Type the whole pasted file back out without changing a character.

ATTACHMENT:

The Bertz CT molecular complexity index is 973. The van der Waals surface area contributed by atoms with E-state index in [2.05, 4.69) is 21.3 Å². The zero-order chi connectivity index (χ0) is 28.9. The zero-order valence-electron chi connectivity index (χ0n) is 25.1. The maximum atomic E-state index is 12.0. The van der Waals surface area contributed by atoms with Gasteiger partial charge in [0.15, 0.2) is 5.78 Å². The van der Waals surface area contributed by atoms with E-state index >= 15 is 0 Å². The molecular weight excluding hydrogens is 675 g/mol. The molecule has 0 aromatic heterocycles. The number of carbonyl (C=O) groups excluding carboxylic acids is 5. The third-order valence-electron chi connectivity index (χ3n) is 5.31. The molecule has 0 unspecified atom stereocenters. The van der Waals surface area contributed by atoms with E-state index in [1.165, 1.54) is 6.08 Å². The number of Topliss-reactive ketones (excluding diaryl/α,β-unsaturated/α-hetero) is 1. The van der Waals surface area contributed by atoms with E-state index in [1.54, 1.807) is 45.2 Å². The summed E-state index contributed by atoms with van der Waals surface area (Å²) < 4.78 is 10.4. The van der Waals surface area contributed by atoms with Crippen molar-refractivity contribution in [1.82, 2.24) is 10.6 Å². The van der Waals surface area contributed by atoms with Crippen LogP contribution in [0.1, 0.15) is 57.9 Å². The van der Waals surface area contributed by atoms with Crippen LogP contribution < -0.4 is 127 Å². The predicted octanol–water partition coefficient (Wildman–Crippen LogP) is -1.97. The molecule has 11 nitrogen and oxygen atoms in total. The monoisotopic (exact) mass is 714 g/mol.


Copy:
The Bertz CT molecular complexity index is 973. The van der Waals surface area contributed by atoms with E-state index in [2.05, 4.69) is 21.3 Å². The zero-order chi connectivity index (χ0) is 28.9. The zero-order valence-electron chi connectivity index (χ0n) is 25.1. The maximum atomic E-state index is 12.0. The van der Waals surface area contributed by atoms with Gasteiger partial charge in [0.15, 0.2) is 5.78 Å². The van der Waals surface area contributed by atoms with E-state index >= 15 is 0 Å². The molecular weight excluding hydrogens is 675 g/mol. The molecule has 0 aromatic heterocycles. The number of carbonyl (C=O) groups excluding carboxylic acids is 5. The third-order valence-electron chi connectivity index (χ3n) is 5.31. The molecule has 0 unspecified atom stereocenters. The van der Waals surface area contributed by atoms with E-state index in [1.165, 1.54) is 6.08 Å². The number of Topliss-reactive ketones (excluding diaryl/α,β-unsaturated/α-hetero) is 1. The van der Waals surface area contributed by atoms with E-state index in [1.54, 1.807) is 45.2 Å². The summed E-state index contributed by atoms with van der Waals surface area (Å²) < 4.78 is 10.4. The van der Waals surface area contributed by atoms with Crippen molar-refractivity contribution in [1.82, 2.24) is 10.6 Å². The van der Waals surface area contributed by atoms with Crippen LogP contribution in [0.1, 0.15) is 57.9 Å². The van der Waals surface area contributed by atoms with Crippen LogP contribution < -0.4 is 127 Å². The predicted octanol–water partition coefficient (Wildman–Crippen LogP) is -1.97. The molecule has 11 nitrogen and oxygen atoms in total. The monoisotopic (exact) mass is 714 g/mol.